Just One More Thing . . . The great tower of power moloch Mainman is closing up shop. Mainman produced some fabulous shows like Wayne County at the Trucks, FAME, and Bowie, so much for EEE.
Penelope Spheeris’ documentary on the Los Angeles punk scene. Filmed between December 1979 and May 1980, featuring Alice Bag Band, Black Flag, Catholic Discipline, Circle Jerks, Fear, Germs, and X was this was the first of aserie of 3 ”Decline movies”.
Featuring interviews, live concert footage, and a feature on how punk was transformed from a trend to a way of life, UK/DK is a comprehensive look at the skinhead/punk movement. Some of the most notorious bands on the scene are featured, including The Exploited, The Vice Squad, The Adicts and many more bands from UK.
Veteran documentary filmmaker and hipster Lech Kowalski creates this film about his friend and hard-partying rock god Johnny Thunders,member of legendary proto-punk band the New York Dolls. Through archive footage and interviews with such musicians as Dee Dee Ramone and Sylvain Sylvain, the film details his stint with the Dolls, the formation of his other band, the Heartbreakers; his rise to fame, particularly in Japan; his descent into heroin addiction, and the mysterious circumstances of his death in a New Orleans hotel room in 1991. Born to Lose: The Last Rock ‘n’ Roll Movie also contains some rarely seen concert performances in Max’s Kansas City and the Mudd Club. The photo on the poster is by photographer Marcia Resnick.
From the interviews with seminal bands in their earliest stages, D.O.A features live performances by the Sex Pistols, The Dead Boys, Generation X (with Billy Idol), The Rich Kids, the X-Ray Spex, and Sham 69, with additional music from The Clash, Iggy Pop, and Augustus Pablo to the live coverage of the first Pistols show in America, ”D.O.A: A Rite of Passage” is thus far the ONLY film to truly capture the feel, spirit and philosophy of the era. A near-comatose Sid Vicious is hilarious, as is the truly terrible, ersatz punk band Terry and The Idiots, whose leader is interviewed about the scene throughout the film. The depictions of a very bleak, “no future” England sum it all up as succinctly as the music itself.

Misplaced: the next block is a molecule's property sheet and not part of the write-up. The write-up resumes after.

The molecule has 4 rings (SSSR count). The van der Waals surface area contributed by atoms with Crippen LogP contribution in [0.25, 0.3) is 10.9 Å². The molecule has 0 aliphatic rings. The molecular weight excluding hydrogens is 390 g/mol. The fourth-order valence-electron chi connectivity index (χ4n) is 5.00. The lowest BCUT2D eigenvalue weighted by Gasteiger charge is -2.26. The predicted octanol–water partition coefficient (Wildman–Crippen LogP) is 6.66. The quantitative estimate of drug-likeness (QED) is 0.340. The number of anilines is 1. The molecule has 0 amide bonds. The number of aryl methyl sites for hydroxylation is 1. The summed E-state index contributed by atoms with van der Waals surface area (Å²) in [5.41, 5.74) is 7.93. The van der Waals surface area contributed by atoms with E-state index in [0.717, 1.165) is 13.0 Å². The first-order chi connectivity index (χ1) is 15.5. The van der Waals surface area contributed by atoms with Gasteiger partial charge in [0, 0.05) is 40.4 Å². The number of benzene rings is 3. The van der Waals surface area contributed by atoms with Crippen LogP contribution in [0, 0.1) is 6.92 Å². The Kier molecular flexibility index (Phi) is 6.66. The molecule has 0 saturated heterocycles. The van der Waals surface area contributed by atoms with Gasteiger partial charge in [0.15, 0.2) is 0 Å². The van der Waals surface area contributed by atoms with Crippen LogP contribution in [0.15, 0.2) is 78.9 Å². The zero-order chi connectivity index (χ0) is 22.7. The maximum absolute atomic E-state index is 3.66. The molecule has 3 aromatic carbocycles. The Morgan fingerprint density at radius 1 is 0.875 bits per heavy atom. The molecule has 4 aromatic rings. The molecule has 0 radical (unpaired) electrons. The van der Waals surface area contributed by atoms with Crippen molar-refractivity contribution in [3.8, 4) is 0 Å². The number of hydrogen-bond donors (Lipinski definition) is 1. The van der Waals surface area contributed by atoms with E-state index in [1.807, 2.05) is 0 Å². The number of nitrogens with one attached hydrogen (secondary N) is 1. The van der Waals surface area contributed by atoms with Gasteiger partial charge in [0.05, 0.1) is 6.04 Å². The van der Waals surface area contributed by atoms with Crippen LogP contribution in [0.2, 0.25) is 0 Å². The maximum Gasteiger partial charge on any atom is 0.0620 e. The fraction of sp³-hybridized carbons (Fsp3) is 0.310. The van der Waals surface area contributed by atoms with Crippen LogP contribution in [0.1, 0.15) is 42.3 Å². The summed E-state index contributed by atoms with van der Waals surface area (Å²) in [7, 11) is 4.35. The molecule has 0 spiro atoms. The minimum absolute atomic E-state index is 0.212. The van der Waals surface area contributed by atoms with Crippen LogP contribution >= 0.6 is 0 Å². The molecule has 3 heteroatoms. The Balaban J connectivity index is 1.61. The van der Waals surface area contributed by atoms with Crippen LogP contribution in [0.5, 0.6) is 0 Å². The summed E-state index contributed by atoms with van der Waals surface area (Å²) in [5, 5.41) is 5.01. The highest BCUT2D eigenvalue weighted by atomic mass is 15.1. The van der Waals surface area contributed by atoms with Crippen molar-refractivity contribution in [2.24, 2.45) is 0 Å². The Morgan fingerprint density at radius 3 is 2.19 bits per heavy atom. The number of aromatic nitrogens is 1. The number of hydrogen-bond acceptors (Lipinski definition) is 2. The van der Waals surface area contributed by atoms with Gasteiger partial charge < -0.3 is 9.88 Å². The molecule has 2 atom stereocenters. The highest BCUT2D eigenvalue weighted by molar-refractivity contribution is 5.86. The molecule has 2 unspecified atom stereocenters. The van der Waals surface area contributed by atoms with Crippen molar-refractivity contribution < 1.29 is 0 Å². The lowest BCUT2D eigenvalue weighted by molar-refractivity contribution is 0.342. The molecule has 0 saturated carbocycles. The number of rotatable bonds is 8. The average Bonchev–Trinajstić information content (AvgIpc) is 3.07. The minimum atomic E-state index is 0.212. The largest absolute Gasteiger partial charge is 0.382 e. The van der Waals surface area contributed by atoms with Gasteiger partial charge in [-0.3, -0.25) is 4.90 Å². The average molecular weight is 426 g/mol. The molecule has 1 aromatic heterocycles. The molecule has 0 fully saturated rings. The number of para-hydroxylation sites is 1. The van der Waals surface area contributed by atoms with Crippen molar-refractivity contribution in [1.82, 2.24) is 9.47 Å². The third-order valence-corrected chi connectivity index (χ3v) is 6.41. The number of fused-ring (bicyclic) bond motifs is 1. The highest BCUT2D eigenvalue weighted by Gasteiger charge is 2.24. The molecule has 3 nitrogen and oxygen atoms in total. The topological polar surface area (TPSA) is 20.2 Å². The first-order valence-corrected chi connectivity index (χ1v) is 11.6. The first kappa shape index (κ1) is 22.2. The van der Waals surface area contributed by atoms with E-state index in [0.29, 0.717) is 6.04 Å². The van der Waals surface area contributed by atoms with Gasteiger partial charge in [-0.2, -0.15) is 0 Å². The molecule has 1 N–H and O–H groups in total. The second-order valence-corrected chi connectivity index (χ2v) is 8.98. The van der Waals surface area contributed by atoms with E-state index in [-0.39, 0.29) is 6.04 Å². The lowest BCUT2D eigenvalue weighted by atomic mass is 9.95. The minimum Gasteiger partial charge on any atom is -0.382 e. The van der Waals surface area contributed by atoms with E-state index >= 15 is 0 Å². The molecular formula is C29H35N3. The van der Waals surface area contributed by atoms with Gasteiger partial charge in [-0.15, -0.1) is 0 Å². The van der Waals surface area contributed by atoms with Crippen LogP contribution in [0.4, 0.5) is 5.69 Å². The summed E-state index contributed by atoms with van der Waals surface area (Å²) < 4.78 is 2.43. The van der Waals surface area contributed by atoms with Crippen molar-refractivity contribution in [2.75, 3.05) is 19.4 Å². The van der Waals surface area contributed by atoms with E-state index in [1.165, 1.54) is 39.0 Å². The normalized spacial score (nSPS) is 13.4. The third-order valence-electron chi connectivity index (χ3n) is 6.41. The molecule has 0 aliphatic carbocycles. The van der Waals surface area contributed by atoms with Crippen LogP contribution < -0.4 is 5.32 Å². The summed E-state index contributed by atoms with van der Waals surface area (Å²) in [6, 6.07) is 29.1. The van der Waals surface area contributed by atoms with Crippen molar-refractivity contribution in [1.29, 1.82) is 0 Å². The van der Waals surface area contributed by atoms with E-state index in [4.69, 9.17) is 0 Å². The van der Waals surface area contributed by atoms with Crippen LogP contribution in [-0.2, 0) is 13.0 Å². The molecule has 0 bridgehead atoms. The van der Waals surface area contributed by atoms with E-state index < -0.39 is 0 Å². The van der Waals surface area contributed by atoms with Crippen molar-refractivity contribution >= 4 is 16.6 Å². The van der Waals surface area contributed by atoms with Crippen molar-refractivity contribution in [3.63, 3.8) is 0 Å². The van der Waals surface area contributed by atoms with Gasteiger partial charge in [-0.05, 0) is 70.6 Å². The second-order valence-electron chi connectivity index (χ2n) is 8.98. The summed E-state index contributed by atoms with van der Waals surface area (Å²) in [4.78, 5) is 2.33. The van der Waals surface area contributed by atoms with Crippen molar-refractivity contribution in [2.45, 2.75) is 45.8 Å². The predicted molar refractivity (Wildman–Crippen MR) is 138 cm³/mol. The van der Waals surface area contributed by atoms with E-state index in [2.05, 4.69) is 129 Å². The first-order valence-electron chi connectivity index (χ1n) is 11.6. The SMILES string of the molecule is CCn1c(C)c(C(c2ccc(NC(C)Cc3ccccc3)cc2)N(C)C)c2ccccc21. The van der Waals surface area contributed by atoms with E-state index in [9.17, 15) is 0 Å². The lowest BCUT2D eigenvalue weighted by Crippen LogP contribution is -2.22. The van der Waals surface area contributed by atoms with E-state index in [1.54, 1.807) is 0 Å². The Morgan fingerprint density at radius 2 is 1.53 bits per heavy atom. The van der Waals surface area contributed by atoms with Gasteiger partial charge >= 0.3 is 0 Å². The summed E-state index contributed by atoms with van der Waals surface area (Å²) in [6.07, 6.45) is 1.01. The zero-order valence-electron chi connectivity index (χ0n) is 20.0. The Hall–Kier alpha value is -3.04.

Jubilee is a 1978 cult film by Derek Jarman heavily influenced by the 1970s punk aesthetic in its style and presentation. Shot in grainy colour, it is largely plotless and episodic. Location filming took advantage of London neighbourhoods that were economically depressed and/or still contained large amounts of rubble from the London Blitz during WWII. Unlike the others this one is really a movie, not a documentary and that is why I thought it would be interesting to include it on the list. The Plot:When Queen Elizabeth I asks her court alchemist to show her England in the future, she’s transported 400 years to a post-apocalyptic wasteland of roving girl gangs, an all-powerful media mogul, fascistic police, scattered filth, and twisted sex. With Jubilee, legendary British filmmaker Derek Jarman channeled political dissent and artistic daring into a revolutionary blend of history and fantasy, musical and cinematic experimentation, satire and anger, fashion and philosophy. With its uninhibited punk petulance and sloganeering, Jubilee brings together many cultural and musical icons of the time, including Jordan, Toyah Willcox, Little Nell, Wayne County, Adam Ant, and Brian Eno (with his first original film score), to create a genuinely unique, unforgettable vision. Ahead of its time and often frighteningly accurate in its predictions, it is a fascinating historical document and a gorgeous work of film art.